Lifting the Limits on Egg Intake

UK - New research from the University of Surrey shows that it is the consumption of saturated fats, rather than cholesterol in eggs, that leads to heart disease. "There is no recommended limit on egg consumption for most people," says the report.
calendar icon 11 February 2009
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A paper published this week dispels the myths around eggs and cholesterol and confirms that UK health and heart organisations have lifted the limits on eggs as there is no conclusive evidence to link their consumption with increased risk of coronary heart disease.

Nearly half (45 per cent) of the UK public believe they should be eating a maximum of three eggs a week – but the new paper discusses decades of evidence, concluding that the cholesterol in eggs has only a small and clinically insignificant effect on blood cholesterol and that there is no recommended limit on egg consumption for most people.

The paper, published this week in the British Nutrition Foundation's Nutrition Bulletin, reveals that the misconceptions around eggs and cholesterol largely stem from incorrect conclusions drawn from early research. Later studies have been able to separate the cholesterol-raising effects of dietary cholesterol from saturated fat, which often exist together in the same foods. Eggs are not high in saturated fat.

This evidence has led to major world and UK health organisations revising their guidance, including the British Heart Foundation which has dispensed with its recommendation limiting eggs to 3 to 4 a week, although people with familial hypercholesterolaemia (1 in 500 in the UK) would still be advised to restrict dietary cholesterol intake. The Food Standards Agency also advises that most people do not need to limit how many eggs they have, if they are eating a balanced diet. The American Heart Association has also removed specific reference to eggs in their dietary recommendations for heart health.

While elevated blood cholesterol levels increase the risk of heart disease, only around a third of the cholesterol in the body comes from the diet. Other factors such as smoking, being overweight and physical activity can influence blood fat and cholesterol levels and heart disease risk. The paper emphasises that it is saturated fat, not the cholesterol found in foods like eggs, that is the main dietary 'culprit' in raising blood cholesterol levels.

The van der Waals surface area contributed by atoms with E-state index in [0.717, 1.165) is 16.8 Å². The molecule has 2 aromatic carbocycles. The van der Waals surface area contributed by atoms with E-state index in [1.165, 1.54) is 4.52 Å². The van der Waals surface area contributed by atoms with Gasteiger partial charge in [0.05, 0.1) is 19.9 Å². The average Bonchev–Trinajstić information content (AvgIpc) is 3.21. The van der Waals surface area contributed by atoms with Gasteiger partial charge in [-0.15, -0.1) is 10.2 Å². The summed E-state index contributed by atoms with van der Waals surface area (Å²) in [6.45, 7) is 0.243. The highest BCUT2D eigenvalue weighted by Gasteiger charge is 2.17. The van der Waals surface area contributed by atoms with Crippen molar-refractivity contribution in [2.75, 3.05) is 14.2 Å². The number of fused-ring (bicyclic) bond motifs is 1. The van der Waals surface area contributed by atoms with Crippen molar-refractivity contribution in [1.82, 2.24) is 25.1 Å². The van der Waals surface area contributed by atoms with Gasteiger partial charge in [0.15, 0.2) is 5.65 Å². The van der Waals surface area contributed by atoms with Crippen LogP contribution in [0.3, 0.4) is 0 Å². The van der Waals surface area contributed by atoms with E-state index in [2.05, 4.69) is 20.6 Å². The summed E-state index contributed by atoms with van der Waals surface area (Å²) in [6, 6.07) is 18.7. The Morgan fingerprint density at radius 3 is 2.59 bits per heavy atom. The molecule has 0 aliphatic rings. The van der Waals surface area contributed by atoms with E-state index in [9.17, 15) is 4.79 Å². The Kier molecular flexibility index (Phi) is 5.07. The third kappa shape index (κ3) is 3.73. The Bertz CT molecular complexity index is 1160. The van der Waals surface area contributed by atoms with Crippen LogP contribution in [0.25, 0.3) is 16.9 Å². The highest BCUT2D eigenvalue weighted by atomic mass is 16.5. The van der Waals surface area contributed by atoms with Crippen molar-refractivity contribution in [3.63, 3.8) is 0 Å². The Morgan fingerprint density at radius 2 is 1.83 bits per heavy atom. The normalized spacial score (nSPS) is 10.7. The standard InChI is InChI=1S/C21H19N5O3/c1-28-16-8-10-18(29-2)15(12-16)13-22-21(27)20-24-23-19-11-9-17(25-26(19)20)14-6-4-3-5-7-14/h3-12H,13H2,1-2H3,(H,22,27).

Professor Bruce Griffin, Professor of Nutritional Metabolism from the University of Surrey and joint author of the new paper, said, "The ingrained misconception linking egg consumption to high blood cholesterol and heart disease must be corrected. The amount of saturated fat in our diet exerts an effect on blood cholesterol that is several times greater than the relatively small amounts of dietary cholesterol. The UK public do not need to be limiting the number of eggs they eat - indeed they can be encouraged to include them in a healthy diet as they are one of nature's most nutritionally dense foods."

Dr Hilary Jones, GP, said, "There is so much confusion surrounding dietary cholesterol and blood cholesterol. Many people think that simply cutting out dietary cholesterol by avoiding foods like eggs is an easy way to reduce heart disease risk. But this ignores the most important dietary risk factor – cutting down on saturated fat is much more critical."

Cath MacDonald, Nutritionist for the British Egg Information Service, said, "Eggs should now move from a food that is restricted to one that is proactively recommended as part of a healthy diet. Eggs are a relatively inexpensive source of nutrition for all and emerging evidence suggests their high protein content could even help with weight loss."

Research published in 2008 showed that people who ate two eggs per day, while on a calorie-restricted diet, not only lost weight but also reduced their blood cholesterol levels.

Ulster Famers Union Poultry Vice Chairman, John McClenaghan said, “This report is good news for the egg industry. In the past it has been suggested that egg consumption was linked to coronary problems, but this report highlights that the cholesterol in eggs has only a small and clinically insignificant effect on blood cholesterol and that there should be no recommended limit on weekly egg consumption for most people.

“We have a world class egg production industry in Northern Ireland and we hope this report will now boost the popularity of eggs among consumers. There has been confusion about eggs in the past and this report is a very helpful way to inform consumers. Eggs are not high in saturated fat and they can clearly form a nutritional part of a healthy balanced diet. They are a good source of protein and also contain vitamins and minerals”.

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